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Stress explored as factor in equine stomach ulcers

May 29, 2009

Many Danish horses have stomach ulcers. Whether the ulcers mean that the horses are stressed or not is something scientists have now started investigating. © Jens Malmkvist

Researchers will explore what part stress plays in stomach ulcers in horses.

Stomach ulcers are common in horses and scientists are increasing their focus on the problem, including the factors contributing to their development.

Scientists from the Agricultural Sciences faculty at Aarhus University in Denmark are investigating the possible connection between stomach ulcers and stress in horses. They hope to answer questions over the importance of the ulcers, the contribution of stress - if any - to the condition and whether horses with stomach ulcers have a greater tendency to crib-bite or have other types of abnormal behaviour?

"Even though there are a lot of indications that ulcers are common in horses, we don't know how important they are for the horses' level of stress and reactivity despite the fact that it could impact on their welfare and their daily use," says the leader of the newly started project senior scientist, Jens Malmkvist.

Some international studies have found surprisingly high frequencies of damage to the stomach lining of horses - up to 93 per cent in horses that were studied when they were in training. In Denmark the latest figures show that over half of the horses have ulcers to a smaller or larger degree.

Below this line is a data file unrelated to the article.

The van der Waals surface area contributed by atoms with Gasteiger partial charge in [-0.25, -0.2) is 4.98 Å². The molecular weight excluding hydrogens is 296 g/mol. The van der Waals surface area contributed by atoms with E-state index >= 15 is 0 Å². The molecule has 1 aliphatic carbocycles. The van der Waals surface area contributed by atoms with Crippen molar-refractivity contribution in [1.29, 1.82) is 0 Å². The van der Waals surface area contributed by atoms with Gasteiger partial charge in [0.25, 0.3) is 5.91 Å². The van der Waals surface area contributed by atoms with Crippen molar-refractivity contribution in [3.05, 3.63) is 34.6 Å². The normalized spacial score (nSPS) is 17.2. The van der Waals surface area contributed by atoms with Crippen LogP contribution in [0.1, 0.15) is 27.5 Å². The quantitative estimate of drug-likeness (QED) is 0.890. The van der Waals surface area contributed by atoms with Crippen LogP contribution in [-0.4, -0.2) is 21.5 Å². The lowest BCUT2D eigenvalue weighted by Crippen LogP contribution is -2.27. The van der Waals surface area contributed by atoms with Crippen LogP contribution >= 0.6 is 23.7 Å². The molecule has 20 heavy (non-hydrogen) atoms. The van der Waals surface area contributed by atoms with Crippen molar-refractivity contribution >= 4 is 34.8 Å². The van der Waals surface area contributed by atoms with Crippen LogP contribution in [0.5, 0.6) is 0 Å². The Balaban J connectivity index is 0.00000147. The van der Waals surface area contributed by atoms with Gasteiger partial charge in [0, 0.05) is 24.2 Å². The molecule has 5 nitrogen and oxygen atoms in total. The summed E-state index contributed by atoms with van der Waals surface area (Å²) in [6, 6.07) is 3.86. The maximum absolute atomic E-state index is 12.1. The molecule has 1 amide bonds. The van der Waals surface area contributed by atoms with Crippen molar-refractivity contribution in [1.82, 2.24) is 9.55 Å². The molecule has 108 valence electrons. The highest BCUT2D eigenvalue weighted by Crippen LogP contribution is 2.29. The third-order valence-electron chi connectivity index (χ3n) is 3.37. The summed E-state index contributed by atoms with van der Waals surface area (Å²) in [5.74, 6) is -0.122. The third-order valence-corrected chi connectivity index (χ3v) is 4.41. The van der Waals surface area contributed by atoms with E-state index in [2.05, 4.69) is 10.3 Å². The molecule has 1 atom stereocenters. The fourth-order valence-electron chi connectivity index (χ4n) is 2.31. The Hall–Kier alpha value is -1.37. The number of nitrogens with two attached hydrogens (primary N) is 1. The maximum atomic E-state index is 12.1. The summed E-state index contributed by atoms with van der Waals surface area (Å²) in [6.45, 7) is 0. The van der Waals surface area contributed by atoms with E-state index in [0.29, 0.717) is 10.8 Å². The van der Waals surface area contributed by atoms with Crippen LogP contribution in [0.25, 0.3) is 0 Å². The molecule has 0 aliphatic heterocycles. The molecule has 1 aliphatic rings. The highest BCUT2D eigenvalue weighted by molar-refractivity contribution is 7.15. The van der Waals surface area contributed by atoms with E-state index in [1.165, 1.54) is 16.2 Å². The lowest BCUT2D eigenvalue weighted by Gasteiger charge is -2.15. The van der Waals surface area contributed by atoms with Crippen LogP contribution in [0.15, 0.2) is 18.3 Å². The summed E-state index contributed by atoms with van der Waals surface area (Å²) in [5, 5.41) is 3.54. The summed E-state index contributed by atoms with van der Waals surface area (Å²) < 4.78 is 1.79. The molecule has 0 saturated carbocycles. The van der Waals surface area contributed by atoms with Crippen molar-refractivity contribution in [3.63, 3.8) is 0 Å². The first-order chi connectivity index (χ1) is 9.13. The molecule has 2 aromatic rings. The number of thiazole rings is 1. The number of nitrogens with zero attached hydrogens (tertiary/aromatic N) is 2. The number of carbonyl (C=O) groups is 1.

In the latest project, the scientists will study three aspects of stomach ulcers:

About 100 horses will be investigated to find out if they have ulcers and, if that is the case, the seriousness of the the ulcers.

From this group of horses the scientists will establish two smaller study groups. The control group will consist of 30 horses with no or little damage to the stomach lining, while 30 horses with serious damages to the stomach lining will comprise the stomach ulcer group.

The horses' behaviour and level of stress will be measured in different situations. The scientists will systematically register the horses' reactions and behaviour in feeding situations, in the horses' daily lives at home in their own stalls, and in situations that elicit fear in the horses.

The work is supported by the Horse Levy Fund and is being carried out in collaboration with Danish horse veterinarians and the University of Veterinary Medicine in Vienna.

"The project will contribute to our understanding of what importance stomach ulcers has for horses, which can also impact the daily use and handling of horses," says Malmkvist.



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